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June 2023, Volume 73, Issue 6

Case Reports

Arteriovenous malformation of the prostatic median lobe: a rare case treated by transurethral resection

Ibrahim Untan  ( Department of Urology, Ahi Evran University, Training and Research Hospital, Kirsehir, Turkiye. )


Arteriovenous malformation localised to the prostate is rare. Until recently, the gold standard for diagnosis was angiography; however, this changed with the use of computed tomography and magnetic resonance imaging, which quickly became the first-line diagnostic tool. Common complaints are haematuria and lower urinary tract symptoms, for which there are no well-defined management guidelines. We present the case of a 53-year-old male patient who was treated for clotted haematuria. While the bleeding was thought to originate from an enlarged prostate, cystoscopy displayed a non-pulsatile, exophytic, active bleeding mass on the median lobe. The mass was resected transurethrally and diagnosed as arteriovenous malformation. This case shows an aberrant presentation of a vascular malformation in the prostate. The mass seemed to be constrained to a compact area without a visible plurality of arterial feeders. Since the prostate is a rare location for arteriovenous malformation, there are no well-defined treatment options. Nevertheless, the mass appears to have been successfully extracted by transurethral resection.


Keywords: Arteriovenous malformations, Haematuria, Prostate, Transurethral resection of prostate.


DOI: 10.47391/JPMA.6455


Submission completion date: 31-03-2022

Acceptance date: 14-12-2022




Arteriovenous malformations (AVM) are rare lesions that can be congenital or acquired and have direct communication with arterioles and venules.1 They commonly occur in the brain, neck, spine, lungs, pelvic cavity, and intestines. A number of publications on pelvic AVMs adjacent to the prostate are available, however, isolated AVMs of the prostate have not been documented at all.2 Hereby, we report a case of AVM that was localised to the prostatic median lobe, which mimicked bleeding due to a bladder tumour or enlarged prostate, and was symptomatized with clotted gross haematuria.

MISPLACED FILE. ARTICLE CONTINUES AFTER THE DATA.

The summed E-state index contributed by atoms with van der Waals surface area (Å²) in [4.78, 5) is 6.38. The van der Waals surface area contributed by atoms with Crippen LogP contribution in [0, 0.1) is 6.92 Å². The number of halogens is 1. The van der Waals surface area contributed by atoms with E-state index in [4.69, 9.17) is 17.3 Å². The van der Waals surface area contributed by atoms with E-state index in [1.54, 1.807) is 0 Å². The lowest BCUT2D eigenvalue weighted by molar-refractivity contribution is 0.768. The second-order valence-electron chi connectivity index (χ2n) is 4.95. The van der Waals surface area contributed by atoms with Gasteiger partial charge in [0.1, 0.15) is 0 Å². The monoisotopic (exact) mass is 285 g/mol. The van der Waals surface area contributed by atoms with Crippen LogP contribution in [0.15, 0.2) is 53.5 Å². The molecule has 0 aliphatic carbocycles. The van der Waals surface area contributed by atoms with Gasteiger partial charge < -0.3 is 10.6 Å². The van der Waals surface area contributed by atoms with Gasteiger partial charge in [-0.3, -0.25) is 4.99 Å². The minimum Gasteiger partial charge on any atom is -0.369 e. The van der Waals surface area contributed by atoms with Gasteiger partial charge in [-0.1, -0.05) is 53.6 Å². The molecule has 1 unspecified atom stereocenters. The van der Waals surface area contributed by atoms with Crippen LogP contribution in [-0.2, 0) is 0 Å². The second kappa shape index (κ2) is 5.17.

Case Report


A 53-year-old man presented at the Department of Urology, Ahi Evran University, Training and Research Hospital, Kırşehir, Turkiye, in August 2020, with clotted gross haematuria for three days and increased lower urinary tract symptoms (LUTS) for six months. The patient reported having episodes of painless gross haematuria for four years regularly, without LUTS and clotting. He had no medical history of trauma, surgery, or prescribed medications. He responded well to single daily dose of  0.4 mg Tamsulosin Hydrochloride, which was prescribed in the subsequent bleeding episode. His only chronic ailment, hypertension, was brought under control with a single daily dose of 16 mg Candesartan Cilexetil. Digital-rectal findings were haemmorhoids grade III, with a soft consistency and no nodules. The laboratory urinalysis showed a multitude of erythrocytes per high-power field. Prothrombin time, partial thromboplastin time, and complete blood count were within normal limits. The prostate size measured by suprapubic ultrasonography was 79 ml. The patient's prostate-specific antigen level was 1.5 ng/ml, which is consistent with his age. Computed tomography (CT) of the pelvic area indicated an enlarged prostate. No gross vascular pathology was detected. A cystoscopy under spinal anaesthesia revealed a non-pulsatile, exophytic, active bleeding mass on the prostatic median lobe. The mass, approximately 1 x 1 cm in size, had a rough and wavy surface. The meandering mass could not be distinguished from a stemless bladder tumour (Fig. 1). The prostatic passage was narrow and the rest of the bladder was ordinary other than moderate trabeculation. To rule out malignancy and stop the bleeding, a transurethral resection (TUR) biopsy of the haemorrhagic area was performed without complication. The passage-widening intervention was postponed until there was a clean pathology result. Haematuria dramatically ceased, and the patient was discharged after the Foley catheter was removed.